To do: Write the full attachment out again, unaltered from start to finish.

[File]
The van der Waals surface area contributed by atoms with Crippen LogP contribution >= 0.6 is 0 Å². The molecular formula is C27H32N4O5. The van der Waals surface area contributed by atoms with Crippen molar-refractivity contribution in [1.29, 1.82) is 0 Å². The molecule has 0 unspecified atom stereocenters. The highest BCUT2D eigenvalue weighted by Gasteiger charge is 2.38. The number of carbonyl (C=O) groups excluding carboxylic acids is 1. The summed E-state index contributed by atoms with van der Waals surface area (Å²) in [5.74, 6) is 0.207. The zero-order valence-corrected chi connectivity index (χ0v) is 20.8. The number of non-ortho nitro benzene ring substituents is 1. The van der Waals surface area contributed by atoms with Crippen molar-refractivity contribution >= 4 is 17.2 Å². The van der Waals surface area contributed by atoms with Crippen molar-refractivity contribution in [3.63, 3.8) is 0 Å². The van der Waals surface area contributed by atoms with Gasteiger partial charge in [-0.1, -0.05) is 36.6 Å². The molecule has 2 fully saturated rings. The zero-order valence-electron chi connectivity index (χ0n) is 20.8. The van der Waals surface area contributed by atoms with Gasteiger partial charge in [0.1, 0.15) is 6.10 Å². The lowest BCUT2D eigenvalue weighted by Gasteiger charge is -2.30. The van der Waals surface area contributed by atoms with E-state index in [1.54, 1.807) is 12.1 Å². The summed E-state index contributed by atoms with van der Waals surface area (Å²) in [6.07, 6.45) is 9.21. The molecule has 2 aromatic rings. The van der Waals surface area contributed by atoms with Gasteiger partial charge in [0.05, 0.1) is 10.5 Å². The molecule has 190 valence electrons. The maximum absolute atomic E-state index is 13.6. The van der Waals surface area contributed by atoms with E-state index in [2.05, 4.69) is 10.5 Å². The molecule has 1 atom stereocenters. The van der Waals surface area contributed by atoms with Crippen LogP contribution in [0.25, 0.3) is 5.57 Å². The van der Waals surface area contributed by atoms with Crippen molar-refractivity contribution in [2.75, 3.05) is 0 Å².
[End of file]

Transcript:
The van der Waals surface area contributed by atoms with Crippen LogP contribution >= 0.6 is 0 Å². The molecular formula is C27H32N4O5. The van der Waals surface area contributed by atoms with Crippen molar-refractivity contribution in [1.29, 1.82) is 0 Å². The molecule has 0 unspecified atom stereocenters. The highest BCUT2D eigenvalue weighted by Gasteiger charge is 2.38. The number of carbonyl (C=O) groups excluding carboxylic acids is 1. The summed E-state index contributed by atoms with van der Waals surface area (Å²) in [5.74, 6) is 0.207. The zero-order valence-corrected chi connectivity index (χ0v) is 20.8. The number of non-ortho nitro benzene ring substituents is 1. The van der Waals surface area contributed by atoms with Crippen molar-refractivity contribution >= 4 is 17.2 Å². The van der Waals surface area contributed by atoms with Crippen molar-refractivity contribution in [3.63, 3.8) is 0 Å². The van der Waals surface area contributed by atoms with Gasteiger partial charge in [-0.1, -0.05) is 36.6 Å². The molecule has 2 fully saturated rings. The zero-order valence-electron chi connectivity index (χ0n) is 20.8. The van der Waals surface area contributed by atoms with Gasteiger partial charge in [0.1, 0.15) is 6.10 Å². The lowest BCUT2D eigenvalue weighted by Gasteiger charge is -2.30. The van der Waals surface area contributed by atoms with E-state index in [1.54, 1.807) is 12.1 Å². The summed E-state index contributed by atoms with van der Waals surface area (Å²) in [6.07, 6.45) is 9.21. The molecule has 2 aromatic rings. The van der Waals surface area contributed by atoms with Gasteiger partial charge in [0.05, 0.1) is 10.5 Å². The molecule has 190 valence electrons. The maximum absolute atomic E-state index is 13.6. The van der Waals surface area contributed by atoms with E-state index in [2.05, 4.69) is 10.5 Å². The molecule has 1 atom stereocenters. The van der Waals surface area contributed by atoms with Crippen LogP contribution in [0.25, 0.3) is 5.57 Å². The van der Waals surface area contributed by atoms with Crippen molar-refractivity contribution in [2.75, 3.05) is 0 Å².